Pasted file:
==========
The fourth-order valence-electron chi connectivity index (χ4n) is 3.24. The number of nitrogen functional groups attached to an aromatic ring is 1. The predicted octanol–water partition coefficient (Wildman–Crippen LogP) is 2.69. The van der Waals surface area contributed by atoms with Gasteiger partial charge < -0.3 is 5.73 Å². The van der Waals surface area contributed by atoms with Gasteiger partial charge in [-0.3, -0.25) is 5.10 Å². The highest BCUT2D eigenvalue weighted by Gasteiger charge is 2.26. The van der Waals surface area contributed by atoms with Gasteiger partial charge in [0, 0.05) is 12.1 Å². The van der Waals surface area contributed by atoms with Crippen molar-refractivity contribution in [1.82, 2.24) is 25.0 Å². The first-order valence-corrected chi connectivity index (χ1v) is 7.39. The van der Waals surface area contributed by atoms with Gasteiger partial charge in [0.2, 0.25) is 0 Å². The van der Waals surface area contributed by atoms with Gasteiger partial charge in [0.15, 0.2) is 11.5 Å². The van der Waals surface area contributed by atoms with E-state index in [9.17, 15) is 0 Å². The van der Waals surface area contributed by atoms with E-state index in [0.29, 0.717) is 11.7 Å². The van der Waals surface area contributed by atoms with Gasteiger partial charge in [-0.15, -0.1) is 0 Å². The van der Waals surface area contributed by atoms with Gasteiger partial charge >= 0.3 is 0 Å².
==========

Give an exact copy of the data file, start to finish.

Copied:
The fourth-order valence-electron chi connectivity index (χ4n) is 3.24. The number of nitrogen functional groups attached to an aromatic ring is 1. The predicted octanol–water partition coefficient (Wildman–Crippen LogP) is 2.69. The van der Waals surface area contributed by atoms with Gasteiger partial charge < -0.3 is 5.73 Å². The van der Waals surface area contributed by atoms with Gasteiger partial charge in [-0.3, -0.25) is 5.10 Å². The highest BCUT2D eigenvalue weighted by Gasteiger charge is 2.26. The van der Waals surface area contributed by atoms with Gasteiger partial charge in [0, 0.05) is 12.1 Å². The van der Waals surface area contributed by atoms with Crippen molar-refractivity contribution in [1.82, 2.24) is 25.0 Å². The first-order valence-corrected chi connectivity index (χ1v) is 7.39. The van der Waals surface area contributed by atoms with Gasteiger partial charge in [0.2, 0.25) is 0 Å². The van der Waals surface area contributed by atoms with Gasteiger partial charge in [0.15, 0.2) is 11.5 Å². The van der Waals surface area contributed by atoms with E-state index in [9.17, 15) is 0 Å². The van der Waals surface area contributed by atoms with E-state index in [0.29, 0.717) is 11.7 Å². The van der Waals surface area contributed by atoms with Gasteiger partial charge in [-0.15, -0.1) is 0 Å². The van der Waals surface area contributed by atoms with Gasteiger partial charge >= 0.3 is 0 Å².